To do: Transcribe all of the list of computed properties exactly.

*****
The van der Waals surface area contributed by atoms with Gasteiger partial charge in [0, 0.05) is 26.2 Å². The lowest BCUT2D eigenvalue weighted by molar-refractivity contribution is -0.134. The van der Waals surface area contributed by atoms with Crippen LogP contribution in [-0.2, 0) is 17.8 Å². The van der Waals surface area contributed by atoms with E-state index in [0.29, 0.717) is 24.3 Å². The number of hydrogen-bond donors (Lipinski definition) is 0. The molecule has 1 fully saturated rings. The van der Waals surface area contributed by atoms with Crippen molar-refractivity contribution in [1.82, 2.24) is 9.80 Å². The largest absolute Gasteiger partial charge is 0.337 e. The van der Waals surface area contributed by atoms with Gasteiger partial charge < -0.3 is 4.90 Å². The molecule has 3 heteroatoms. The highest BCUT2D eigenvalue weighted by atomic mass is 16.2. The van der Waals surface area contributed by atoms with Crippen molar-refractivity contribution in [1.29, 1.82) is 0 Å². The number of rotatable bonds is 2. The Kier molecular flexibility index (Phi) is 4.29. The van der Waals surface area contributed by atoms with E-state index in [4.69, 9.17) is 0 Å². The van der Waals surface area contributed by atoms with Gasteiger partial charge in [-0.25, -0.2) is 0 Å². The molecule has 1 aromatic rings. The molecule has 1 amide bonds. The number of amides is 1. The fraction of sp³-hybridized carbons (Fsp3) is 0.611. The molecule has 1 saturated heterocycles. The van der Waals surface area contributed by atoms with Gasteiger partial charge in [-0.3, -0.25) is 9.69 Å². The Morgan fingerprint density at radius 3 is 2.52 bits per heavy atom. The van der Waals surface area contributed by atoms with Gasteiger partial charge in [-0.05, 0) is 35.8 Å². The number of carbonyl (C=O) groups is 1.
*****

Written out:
The van der Waals surface area contributed by atoms with Gasteiger partial charge in [0, 0.05) is 26.2 Å². The lowest BCUT2D eigenvalue weighted by molar-refractivity contribution is -0.134. The van der Waals surface area contributed by atoms with Crippen LogP contribution in [-0.2, 0) is 17.8 Å². The van der Waals surface area contributed by atoms with E-state index in [0.29, 0.717) is 24.3 Å². The number of hydrogen-bond donors (Lipinski definition) is 0. The molecule has 1 fully saturated rings. The van der Waals surface area contributed by atoms with Crippen molar-refractivity contribution in [1.82, 2.24) is 9.80 Å². The largest absolute Gasteiger partial charge is 0.337 e. The van der Waals surface area contributed by atoms with Gasteiger partial charge < -0.3 is 4.90 Å². The molecule has 3 heteroatoms. The highest BCUT2D eigenvalue weighted by atomic mass is 16.2. The van der Waals surface area contributed by atoms with Crippen molar-refractivity contribution in [1.29, 1.82) is 0 Å². The number of rotatable bonds is 2. The Kier molecular flexibility index (Phi) is 4.29. The van der Waals surface area contributed by atoms with E-state index in [4.69, 9.17) is 0 Å². The van der Waals surface area contributed by atoms with Gasteiger partial charge in [-0.25, -0.2) is 0 Å². The molecule has 1 aromatic rings. The molecule has 1 amide bonds. The number of amides is 1. The fraction of sp³-hybridized carbons (Fsp3) is 0.611. The molecule has 1 saturated heterocycles. The van der Waals surface area contributed by atoms with Gasteiger partial charge in [-0.3, -0.25) is 9.69 Å². The Morgan fingerprint density at radius 3 is 2.52 bits per heavy atom. The van der Waals surface area contributed by atoms with Gasteiger partial charge in [-0.05, 0) is 35.8 Å². The number of carbonyl (C=O) groups is 1.